Campfire tells the story of Rachel Gerlik (Michaela Eshet), a 42-year-old widow raising two teenage girls in Israel in 1981. Rachel's desire to join the new Zionist settlement in the West Bank is based on her need for security as well as her conservative religious allegiances. But the founding committee, particularly the leader Motke (Assi Dayan), is wary of accepting an unmarried woman, so Motke's wife, Shula (Idit Teperson), becomes Rachel's matchmaker in order for Rachel and her daughters to be accepted.

While Rachel dates two different men, Yossi (Moshe Ivgy), a van driver, and Moshe (Yehoram Gaon), a smug cantor, her daughters find their own romantic outlets. The rebellious Esti (Maya Maron) dates a soldier (Yehuda Levy), and the younger, sweeter Tami (Hani Furstenberg), also the narrator of the story, develops a crush on a new neighbor, Rafi (Oshri Cohen).

Tami tries to ingratiate herself with Rafi and his rowdy friends, but her yearning to socialize turns into a nightmare when she is molested at a holiday bonfire. When Tami is falsely accused of seducing the boys and the real crime is hushed up by the religious leaders, Rachel looks at the settlement and her religious convictions in a new light and Yossi helps Rachel learn a new way to live.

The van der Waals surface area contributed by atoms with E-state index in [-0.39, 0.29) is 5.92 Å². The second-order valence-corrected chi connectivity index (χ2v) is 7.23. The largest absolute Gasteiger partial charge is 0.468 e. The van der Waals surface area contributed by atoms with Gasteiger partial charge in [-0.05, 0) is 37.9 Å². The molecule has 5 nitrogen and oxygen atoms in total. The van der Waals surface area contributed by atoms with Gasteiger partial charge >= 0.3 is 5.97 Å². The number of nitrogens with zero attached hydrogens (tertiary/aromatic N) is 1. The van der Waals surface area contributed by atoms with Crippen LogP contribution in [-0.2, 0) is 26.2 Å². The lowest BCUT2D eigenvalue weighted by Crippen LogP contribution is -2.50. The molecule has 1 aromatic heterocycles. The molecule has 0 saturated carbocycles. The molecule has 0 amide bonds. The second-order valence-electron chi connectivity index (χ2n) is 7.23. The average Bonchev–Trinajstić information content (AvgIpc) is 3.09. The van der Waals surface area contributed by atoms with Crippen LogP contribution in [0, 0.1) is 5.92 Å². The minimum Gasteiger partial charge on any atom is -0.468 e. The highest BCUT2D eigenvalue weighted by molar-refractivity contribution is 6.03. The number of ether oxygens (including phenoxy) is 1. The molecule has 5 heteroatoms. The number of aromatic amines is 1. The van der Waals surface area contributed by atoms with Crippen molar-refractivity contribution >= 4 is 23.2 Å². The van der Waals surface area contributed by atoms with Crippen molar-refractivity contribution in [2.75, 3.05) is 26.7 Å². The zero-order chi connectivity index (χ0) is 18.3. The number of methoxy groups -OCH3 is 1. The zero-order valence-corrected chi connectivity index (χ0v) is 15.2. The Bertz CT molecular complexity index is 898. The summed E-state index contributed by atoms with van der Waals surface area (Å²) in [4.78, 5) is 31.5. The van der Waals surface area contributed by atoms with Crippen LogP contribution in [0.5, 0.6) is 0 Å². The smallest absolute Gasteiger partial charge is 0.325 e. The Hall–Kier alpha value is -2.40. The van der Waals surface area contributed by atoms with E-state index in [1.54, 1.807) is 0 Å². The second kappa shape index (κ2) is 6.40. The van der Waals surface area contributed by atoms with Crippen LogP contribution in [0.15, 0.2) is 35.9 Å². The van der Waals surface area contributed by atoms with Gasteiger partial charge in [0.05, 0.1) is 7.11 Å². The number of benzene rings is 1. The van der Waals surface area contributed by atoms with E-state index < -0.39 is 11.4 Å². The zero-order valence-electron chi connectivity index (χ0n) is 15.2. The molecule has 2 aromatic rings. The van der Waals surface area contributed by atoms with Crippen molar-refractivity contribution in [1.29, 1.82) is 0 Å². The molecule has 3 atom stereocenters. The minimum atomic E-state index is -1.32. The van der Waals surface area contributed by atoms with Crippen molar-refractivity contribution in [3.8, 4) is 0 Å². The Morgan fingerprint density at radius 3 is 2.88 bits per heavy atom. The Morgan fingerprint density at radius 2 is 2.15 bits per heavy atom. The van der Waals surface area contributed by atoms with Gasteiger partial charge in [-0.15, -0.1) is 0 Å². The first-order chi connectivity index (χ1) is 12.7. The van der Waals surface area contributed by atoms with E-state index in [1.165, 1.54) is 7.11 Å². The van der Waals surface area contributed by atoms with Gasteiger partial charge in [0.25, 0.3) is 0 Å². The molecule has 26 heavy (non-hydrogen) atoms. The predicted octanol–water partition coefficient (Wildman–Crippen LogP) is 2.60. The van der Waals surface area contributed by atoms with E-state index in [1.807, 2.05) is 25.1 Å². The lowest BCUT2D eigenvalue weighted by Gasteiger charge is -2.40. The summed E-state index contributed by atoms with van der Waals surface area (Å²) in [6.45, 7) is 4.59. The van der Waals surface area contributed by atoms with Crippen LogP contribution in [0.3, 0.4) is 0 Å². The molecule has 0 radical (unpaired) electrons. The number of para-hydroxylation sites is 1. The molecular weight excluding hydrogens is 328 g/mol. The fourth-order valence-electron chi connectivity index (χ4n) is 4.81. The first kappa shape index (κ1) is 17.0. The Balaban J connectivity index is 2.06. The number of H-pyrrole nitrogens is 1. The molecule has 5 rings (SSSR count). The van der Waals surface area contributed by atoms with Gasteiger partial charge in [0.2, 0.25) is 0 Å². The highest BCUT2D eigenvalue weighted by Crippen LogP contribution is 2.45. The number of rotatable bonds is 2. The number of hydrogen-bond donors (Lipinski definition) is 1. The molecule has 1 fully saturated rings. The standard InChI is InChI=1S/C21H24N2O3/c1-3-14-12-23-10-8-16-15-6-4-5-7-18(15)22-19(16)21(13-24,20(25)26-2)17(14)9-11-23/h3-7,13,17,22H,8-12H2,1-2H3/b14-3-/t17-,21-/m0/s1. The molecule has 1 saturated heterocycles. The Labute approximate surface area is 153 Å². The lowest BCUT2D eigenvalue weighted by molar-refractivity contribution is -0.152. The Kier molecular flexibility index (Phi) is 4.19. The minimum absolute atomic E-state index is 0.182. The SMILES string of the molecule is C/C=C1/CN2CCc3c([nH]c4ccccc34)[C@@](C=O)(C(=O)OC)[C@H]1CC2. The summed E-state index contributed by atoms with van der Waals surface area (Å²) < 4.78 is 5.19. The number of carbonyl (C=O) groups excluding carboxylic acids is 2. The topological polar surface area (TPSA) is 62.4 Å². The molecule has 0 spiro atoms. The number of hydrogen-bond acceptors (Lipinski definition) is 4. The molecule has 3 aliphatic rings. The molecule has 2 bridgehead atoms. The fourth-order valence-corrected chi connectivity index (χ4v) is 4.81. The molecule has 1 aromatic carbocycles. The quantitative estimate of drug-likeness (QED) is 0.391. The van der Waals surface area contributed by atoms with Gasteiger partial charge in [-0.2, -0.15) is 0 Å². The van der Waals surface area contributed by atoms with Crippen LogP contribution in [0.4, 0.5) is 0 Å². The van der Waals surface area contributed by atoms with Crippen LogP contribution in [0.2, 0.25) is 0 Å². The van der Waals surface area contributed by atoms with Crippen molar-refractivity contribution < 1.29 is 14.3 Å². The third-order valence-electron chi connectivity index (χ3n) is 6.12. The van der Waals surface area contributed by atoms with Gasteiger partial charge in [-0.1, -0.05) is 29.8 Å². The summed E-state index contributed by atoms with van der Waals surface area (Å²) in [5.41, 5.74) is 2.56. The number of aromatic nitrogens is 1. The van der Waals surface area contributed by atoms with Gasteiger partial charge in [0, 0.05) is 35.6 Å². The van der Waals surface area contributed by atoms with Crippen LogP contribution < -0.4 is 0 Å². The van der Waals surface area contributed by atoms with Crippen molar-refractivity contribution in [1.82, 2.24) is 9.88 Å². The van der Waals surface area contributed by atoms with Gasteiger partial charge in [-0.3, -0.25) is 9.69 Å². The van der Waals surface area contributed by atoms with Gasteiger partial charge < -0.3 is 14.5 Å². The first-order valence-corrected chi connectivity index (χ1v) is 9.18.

A number of recent efforts by Jewish filmmakers, some Israeli, have dealt with Israeli's conservative, theocratic state in more critical and candid ways than some would like or expect. The most significant of these works are the films of Amos Gitai, but Joseph Cedar is creating a stir with now just two features. (His first, Time of Favor, from 2000, showed a group of Israelis bent on destroying a Muslim shrine.) Still, Cedar humanizes the Israeli characters and gives no representation to the Palestinian people, so such "balance" and "fairness" might be considered a weakness. Making the political so personal has its dangers, too, but the story seems to accurately reflect the ambivalence within the Jewish community to build the settlements in the first place.
Campfire finally succeeds because Cedar skillfully develops his narrative (his direction is also much improved since Time of Favor), and he is ably helped by a strong cast led by Eshet and fine production, beginning with Ofer Inov's cinematography. Campfire is recommended.

-Eric Monder